In one of her first acts as CEO of Yahoo, Marissa Mayer made a visionary decision: She ended the company’s extensive “work from home” policies and required employees to show up at the office.
“To become the absolute best place to work, communication and collaboration will be important, so we need to be working side by side,” she wrote in an instantly leaked memo. “We need to be one Yahoo, and that starts with physically being together.”
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The reception of the Mayer Doctrine was so electric she might as well have nailed it to the door of Harvard Business School. Squishy notions about the importance of physical proximity had been circulating for some time, but here, finally, was a founding document of the faith.
The idea takes different guises: Steve Jobs famously designed the Pixar offices to stimulate “unplanned collaborations,” while Google strives to make sure no one works more than “150 feet from food” so that snacking colleagues will swap ideas casually. Workspace designers now talk about fostering “collisions” and “serendipity” in high-traffic areas to encourage spontaneous interaction.
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Research is starting to back up the feel-good Silicon Valley vibe. A recent MIT study of a pharmaceutical company tracked a sales team of 50 people using badges to monitor their location in the office. Sales reps who had more interactions—that is, they talked to more people throughout the building—had higher sales figures.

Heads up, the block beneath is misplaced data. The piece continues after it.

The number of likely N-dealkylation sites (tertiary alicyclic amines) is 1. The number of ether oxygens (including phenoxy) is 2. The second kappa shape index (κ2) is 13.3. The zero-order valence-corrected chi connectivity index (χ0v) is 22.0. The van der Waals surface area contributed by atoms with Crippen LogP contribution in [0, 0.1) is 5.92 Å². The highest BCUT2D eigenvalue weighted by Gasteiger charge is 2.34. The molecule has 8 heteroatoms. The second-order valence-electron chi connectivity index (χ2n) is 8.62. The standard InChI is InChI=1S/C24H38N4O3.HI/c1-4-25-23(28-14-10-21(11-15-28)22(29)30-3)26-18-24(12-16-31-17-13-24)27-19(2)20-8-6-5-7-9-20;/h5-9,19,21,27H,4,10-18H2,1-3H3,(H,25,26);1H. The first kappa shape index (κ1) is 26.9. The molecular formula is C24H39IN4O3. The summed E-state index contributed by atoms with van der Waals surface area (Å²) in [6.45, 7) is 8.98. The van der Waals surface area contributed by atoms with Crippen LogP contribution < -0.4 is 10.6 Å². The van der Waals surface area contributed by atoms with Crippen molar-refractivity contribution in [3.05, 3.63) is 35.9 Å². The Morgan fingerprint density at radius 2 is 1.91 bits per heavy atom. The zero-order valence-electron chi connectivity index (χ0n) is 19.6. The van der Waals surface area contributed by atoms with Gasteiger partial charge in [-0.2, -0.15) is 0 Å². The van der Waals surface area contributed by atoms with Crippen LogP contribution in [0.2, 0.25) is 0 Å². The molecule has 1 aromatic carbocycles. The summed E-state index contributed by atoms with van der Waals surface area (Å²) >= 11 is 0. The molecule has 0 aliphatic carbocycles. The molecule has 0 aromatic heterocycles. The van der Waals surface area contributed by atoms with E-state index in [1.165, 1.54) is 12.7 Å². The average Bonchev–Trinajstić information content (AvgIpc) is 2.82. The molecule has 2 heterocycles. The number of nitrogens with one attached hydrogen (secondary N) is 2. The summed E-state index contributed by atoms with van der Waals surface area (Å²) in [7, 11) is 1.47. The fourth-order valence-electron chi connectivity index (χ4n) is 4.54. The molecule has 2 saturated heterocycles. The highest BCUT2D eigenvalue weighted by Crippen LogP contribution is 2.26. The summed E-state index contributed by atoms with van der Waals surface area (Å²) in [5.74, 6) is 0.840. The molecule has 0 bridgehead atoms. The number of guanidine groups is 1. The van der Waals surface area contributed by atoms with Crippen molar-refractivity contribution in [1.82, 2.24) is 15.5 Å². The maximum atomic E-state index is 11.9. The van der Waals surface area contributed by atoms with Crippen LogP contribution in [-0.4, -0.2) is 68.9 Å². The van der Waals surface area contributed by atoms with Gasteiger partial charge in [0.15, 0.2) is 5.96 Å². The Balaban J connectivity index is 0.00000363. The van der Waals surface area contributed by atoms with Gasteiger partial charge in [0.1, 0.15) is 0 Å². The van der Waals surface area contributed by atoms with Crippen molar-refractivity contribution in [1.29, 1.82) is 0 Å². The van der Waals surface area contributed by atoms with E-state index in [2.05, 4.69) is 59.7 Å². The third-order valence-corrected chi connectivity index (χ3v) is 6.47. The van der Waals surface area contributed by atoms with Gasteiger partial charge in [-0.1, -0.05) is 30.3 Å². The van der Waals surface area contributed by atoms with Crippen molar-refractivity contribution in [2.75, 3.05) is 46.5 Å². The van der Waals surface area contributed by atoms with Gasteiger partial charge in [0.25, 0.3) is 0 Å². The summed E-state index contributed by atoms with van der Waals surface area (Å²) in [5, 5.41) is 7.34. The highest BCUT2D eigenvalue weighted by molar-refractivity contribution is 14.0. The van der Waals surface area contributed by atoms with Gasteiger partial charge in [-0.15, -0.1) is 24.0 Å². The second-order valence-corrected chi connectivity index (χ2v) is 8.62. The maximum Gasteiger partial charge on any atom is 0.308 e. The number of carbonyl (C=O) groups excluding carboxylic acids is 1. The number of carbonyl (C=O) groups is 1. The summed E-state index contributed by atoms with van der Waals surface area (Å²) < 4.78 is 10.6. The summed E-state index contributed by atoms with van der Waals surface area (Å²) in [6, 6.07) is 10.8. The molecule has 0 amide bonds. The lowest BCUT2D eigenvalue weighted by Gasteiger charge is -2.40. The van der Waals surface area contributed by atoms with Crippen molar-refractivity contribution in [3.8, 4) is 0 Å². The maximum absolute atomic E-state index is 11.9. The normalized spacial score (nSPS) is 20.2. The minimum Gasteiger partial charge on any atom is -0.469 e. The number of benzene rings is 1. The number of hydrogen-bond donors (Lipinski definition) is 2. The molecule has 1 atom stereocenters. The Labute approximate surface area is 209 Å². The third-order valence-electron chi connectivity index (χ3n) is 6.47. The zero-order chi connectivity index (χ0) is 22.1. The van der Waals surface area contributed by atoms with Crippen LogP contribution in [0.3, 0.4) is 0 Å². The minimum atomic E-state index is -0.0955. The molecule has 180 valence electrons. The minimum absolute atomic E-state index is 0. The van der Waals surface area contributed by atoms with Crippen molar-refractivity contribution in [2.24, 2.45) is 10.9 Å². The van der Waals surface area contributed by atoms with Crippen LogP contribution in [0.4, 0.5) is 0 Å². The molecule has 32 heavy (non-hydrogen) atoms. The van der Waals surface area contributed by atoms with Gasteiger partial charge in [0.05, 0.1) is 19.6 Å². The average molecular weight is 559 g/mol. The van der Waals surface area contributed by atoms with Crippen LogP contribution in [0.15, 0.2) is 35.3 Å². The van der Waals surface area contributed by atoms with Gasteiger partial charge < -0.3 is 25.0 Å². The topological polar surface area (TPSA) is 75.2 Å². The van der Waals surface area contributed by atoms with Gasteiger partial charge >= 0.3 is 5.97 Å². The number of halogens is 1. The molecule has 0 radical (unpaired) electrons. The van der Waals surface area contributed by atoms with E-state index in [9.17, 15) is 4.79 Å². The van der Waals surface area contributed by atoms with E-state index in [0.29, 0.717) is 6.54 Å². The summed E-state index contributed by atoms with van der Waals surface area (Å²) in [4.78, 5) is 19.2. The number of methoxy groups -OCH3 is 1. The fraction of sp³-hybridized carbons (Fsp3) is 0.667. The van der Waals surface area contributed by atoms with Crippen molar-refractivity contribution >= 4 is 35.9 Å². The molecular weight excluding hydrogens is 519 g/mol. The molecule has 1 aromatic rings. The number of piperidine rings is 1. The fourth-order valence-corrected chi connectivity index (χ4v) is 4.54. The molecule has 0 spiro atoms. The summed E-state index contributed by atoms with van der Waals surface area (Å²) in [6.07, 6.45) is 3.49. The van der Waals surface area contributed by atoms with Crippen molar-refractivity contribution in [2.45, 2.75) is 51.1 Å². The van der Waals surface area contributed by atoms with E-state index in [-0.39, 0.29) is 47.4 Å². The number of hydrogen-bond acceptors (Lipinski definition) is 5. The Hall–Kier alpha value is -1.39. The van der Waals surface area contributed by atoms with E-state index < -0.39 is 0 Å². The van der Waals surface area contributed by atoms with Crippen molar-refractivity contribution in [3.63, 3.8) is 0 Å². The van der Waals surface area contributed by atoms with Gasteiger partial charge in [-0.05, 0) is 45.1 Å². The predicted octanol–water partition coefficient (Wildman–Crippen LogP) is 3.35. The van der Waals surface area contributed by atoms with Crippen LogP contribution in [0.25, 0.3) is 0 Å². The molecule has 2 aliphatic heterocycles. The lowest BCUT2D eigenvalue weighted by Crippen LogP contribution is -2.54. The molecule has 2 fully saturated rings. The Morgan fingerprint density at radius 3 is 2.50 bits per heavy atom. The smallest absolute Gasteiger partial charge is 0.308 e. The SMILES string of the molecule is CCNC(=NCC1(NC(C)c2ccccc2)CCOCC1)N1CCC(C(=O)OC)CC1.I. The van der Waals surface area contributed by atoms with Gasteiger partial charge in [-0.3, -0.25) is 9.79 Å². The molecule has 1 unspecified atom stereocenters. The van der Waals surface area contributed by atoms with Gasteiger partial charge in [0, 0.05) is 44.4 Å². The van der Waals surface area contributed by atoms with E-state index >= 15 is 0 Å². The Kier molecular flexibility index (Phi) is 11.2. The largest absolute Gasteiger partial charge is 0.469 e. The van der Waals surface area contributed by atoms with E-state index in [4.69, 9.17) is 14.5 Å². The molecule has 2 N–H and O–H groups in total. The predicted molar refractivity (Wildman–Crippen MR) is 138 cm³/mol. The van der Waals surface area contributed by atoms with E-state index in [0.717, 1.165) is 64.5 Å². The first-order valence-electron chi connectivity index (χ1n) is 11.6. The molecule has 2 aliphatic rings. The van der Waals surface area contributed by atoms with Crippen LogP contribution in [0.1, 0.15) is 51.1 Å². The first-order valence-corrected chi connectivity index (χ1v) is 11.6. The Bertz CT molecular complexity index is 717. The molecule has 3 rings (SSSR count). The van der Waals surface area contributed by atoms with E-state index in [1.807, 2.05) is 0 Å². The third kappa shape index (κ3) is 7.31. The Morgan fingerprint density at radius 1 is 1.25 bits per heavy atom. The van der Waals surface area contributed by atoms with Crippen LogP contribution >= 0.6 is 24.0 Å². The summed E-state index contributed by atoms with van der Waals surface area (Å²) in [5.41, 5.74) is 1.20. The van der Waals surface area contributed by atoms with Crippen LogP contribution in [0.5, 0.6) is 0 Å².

“All-electronic communication doesn’t foster the same sense of belonging that coming together in physical spaces does,” says Kylie Roth, director of workplace research and strategy at St. Louisbased office furniture maker Knoll. Business innovations that have their origins in elevator chit-chat or offhand remarks are hard to observe but all around us, the dark matter of the universe of work.
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